Fixed Hardware Program
The unregulated placement of bolts became a topic of controversy in the Flatirons in the late 1980s. Concerned with increasing numbers of climbers, the proliferation of bolts and conflicts between climbers and other user groups, the City of Boulder Mountain Parks Department instituted a ban on the placement of new fixed anchors in the Flatirons in 1991.
In 2003 a pilot program for the placement of new fixed anchors was developed by the Flatirons Climbing Council (FCC) and agreed to by the City of Boulder Open Space and Mountain Parks Department (OSMP) for select areas on Dinosaur Mountain. The program established a permit process that allows the climbing community to comment on proposed routes that require fixed gear, and is similar to the fixed hardware review process in Eldorado Canyon. In 2006, 2009 and 2012, the pilot program was significantly expanded under each new Memorandum of Understanding, including the 2012 MOU (PDF). Additional areas on Dinosaur Mountain and in Fern, Bear, and Skunk canyons have been established as well as several completely new sites (see full pilot plan map). The complete list of areas, going from north to south, is as follows:
Gregory Canyon Amphitheater – 1st, 2nd, 3rd, 4th and Ginseng Pinnacles
Third Flatiron – SW Chimney to North side
Der Zerkle - the West and South sides
Red Devil - South side
The Box - West and North sides
Finger Flatiron - North side
The Hand - West side
Der Freischutz – West side
Bear Creek Spire
Seal Rock – North side
Seal Rock – South side* (Maximum of two routes before OSMP trail work is completed in 2014. If trail work is not completed by the end of 2014, two additional routes can be applied for after 2014.)
The Slab – West side
The Matron (max 2 new routes)
The Maiden (max 2 new routes)
The permit process operates under the guiding belief that individuals can no longer take unilateral actions that affect all climbers without community input and consensus. Toward this end, the permit process exists as a public forum to assist and regulate the installation of fixed anchors with the goal of facilitating controlled growth of quality routes and anchors in the Flatirons.
The FCC will administer the permit process through its Fixed Hardware Review Committee (FHRC), and will serve in an advisory capacity only. OSMP will make the final determination as to whether new routes that require bolts are allowed.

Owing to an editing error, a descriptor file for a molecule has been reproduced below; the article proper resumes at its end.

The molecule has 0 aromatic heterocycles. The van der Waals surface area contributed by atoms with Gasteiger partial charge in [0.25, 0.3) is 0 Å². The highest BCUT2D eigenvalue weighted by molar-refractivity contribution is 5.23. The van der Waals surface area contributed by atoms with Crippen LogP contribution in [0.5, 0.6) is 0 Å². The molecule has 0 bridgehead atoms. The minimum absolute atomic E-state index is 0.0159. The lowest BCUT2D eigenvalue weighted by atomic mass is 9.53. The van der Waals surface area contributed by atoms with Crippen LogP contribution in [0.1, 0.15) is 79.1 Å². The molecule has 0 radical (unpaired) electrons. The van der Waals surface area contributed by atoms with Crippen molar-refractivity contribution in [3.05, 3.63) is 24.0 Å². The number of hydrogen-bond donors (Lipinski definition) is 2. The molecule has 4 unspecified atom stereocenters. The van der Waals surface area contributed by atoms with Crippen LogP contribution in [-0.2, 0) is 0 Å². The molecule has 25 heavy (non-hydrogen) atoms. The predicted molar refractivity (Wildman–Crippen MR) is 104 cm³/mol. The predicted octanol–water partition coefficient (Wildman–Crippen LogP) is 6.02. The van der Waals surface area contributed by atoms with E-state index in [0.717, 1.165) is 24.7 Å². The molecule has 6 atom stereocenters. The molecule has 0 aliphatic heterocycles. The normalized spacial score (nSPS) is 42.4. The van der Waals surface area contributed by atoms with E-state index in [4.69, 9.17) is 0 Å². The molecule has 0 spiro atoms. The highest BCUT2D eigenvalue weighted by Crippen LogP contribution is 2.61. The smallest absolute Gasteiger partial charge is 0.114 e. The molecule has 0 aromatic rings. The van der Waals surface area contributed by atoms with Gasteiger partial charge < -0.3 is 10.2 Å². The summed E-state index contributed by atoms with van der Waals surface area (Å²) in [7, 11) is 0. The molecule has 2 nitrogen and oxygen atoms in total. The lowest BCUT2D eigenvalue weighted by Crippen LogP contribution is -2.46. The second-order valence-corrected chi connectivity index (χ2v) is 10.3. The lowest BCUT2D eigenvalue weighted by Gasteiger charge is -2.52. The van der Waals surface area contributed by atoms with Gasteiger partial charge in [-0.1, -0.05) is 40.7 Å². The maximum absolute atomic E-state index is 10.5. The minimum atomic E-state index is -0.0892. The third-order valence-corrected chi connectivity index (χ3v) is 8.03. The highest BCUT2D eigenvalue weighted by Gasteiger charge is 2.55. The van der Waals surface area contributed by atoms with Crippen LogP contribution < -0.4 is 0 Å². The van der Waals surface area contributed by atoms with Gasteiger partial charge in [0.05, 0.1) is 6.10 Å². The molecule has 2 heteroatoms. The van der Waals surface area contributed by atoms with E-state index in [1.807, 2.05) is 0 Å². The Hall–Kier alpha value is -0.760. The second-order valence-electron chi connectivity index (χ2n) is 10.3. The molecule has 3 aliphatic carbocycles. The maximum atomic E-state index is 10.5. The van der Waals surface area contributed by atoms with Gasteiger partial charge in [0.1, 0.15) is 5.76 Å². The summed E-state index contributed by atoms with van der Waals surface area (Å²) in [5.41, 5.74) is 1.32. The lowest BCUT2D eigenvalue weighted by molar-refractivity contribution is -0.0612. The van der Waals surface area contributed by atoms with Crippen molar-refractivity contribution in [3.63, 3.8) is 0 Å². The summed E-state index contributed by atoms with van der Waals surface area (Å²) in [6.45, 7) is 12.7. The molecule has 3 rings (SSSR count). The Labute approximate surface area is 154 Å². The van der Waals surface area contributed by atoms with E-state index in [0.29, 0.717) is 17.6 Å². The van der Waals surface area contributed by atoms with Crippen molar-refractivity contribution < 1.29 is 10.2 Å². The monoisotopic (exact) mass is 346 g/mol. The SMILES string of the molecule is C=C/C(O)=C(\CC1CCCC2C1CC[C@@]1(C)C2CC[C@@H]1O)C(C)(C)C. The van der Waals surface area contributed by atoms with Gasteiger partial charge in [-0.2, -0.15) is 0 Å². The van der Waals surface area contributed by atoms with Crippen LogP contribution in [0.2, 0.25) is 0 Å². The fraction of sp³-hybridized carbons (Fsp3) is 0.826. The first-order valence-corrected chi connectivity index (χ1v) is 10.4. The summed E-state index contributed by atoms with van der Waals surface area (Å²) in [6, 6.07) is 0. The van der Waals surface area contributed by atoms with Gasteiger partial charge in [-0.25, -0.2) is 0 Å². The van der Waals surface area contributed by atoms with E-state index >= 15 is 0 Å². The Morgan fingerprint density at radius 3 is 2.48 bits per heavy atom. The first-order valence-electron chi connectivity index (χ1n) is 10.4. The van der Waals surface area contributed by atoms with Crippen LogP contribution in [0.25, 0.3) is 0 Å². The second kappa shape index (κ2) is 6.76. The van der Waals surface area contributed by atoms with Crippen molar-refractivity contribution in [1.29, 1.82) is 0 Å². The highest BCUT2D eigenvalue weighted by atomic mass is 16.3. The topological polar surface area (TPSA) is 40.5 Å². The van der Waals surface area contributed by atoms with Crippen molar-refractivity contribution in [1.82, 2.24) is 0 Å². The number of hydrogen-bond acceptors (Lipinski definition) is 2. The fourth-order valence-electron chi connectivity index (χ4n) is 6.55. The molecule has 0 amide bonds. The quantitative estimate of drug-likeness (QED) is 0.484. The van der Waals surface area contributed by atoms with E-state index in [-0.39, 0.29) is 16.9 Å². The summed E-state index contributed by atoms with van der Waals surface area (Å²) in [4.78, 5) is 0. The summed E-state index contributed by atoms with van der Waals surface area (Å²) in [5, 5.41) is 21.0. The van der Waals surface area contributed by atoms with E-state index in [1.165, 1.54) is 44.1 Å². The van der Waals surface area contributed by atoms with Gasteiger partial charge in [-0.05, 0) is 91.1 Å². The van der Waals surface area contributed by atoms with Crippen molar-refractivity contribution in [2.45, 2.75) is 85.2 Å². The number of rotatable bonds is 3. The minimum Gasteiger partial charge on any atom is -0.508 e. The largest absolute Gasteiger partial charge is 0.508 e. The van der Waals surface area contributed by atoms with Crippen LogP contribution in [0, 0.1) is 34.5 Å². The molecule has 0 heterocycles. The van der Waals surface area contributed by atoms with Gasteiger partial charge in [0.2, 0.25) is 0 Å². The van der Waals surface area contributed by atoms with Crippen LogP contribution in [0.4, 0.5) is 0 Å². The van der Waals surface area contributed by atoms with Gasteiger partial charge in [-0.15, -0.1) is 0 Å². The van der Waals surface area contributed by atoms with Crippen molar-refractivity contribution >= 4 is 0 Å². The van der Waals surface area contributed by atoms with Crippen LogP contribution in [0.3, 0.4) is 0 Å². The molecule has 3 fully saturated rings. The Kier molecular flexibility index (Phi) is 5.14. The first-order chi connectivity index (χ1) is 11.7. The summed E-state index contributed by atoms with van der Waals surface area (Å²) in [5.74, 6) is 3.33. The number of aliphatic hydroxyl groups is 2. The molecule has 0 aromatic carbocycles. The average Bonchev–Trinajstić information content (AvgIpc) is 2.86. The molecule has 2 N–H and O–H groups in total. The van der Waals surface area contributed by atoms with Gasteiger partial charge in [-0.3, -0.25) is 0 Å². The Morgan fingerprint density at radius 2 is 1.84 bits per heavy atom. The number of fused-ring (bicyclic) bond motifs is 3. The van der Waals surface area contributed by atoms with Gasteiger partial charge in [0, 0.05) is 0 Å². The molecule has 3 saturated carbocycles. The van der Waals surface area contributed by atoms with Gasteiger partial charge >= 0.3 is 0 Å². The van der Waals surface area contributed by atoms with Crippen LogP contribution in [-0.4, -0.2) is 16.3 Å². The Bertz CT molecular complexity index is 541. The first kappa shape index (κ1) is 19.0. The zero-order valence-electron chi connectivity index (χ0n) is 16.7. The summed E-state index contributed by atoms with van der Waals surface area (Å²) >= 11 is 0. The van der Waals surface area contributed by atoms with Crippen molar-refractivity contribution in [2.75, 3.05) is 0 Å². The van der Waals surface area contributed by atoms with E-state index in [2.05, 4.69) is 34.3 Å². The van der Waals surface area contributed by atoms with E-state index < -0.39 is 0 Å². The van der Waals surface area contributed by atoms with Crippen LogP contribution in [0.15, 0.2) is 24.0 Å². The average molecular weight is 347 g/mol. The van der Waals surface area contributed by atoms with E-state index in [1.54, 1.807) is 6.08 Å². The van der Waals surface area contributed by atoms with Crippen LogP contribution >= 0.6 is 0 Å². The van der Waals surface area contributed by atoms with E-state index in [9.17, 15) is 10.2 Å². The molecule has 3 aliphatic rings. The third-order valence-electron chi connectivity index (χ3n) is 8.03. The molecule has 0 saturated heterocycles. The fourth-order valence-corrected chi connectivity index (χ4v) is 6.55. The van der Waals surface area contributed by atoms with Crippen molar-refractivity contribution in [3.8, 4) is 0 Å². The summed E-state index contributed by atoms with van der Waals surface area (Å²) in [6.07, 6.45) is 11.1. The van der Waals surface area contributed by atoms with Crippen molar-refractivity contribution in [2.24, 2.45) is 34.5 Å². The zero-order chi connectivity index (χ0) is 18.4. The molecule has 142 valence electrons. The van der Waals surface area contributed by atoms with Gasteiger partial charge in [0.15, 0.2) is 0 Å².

To view applications, both pending and installed, choose from the “Route Applications” drop-down menu on the top right side.
Note on Drilling and Bird-Nesting Season: Raptor-nesting season takes place each year in the Flatirons from late winter through midsummer, resulting in the closure of many formations from February 1 through July 31 (some areas might open earlier depending on the year; consult OSMP’s website for more information). Many formations that remain open year-round, and on which new routing is permitted through the permit process or on which you might wish to replace hardware through the permit process, are situated near bird closures but are not in the closure areas themselves. Such formations include Seal Rock, the Slab, Overhang Rock, etc.
As such, the FHRC and OSMP ask that you be cognizant of drill noise on these open formations and that you muffle your drill if doing any bolting work here during nesting season. When submitting an application to OSMP, OSMP will communicate any special concerns about a given formation as needed. We’ve put together the following video showing how to muffle your drill. (Note that I erroneously say closures running from “February 1 through July 1,” when in fact I mean “February 1 through July 31.”)
To reiterate what appears in the video, the steps are:
- Nest your drill in a puffy parka, with the bit protruding through the head/hood area and the back of the drill at the bottom/waist of the jacket.
- Seal the jacket tight with the waist toggle, and then tie the arms across each other to seal it further.
- Tape the jacket tight around the drill body with a couple strips of duct tape.
- Place the drill in a small backpack or haulbag with a hole cut in the bottom, big enough to accommodate your hand and forearm. The drill tip should protrude through the top of the pack, while the drill body/trigger should be accessible at the bottom so you can stick your hand through the pre-cut hole and activate the trigger. If you wish to borrow a backpack that’s already customized, email us at: email@example.com
- Nest one or two other puffy jackets around the drill, to further muffle the noise.
- Zip up the backpack.
- Drill your bolt. It helps to have a keeper sling on the drill that protrudes from the pack/drill so you can clip the drill off to your harness when not in use, or you can simply wear the backpack on your back.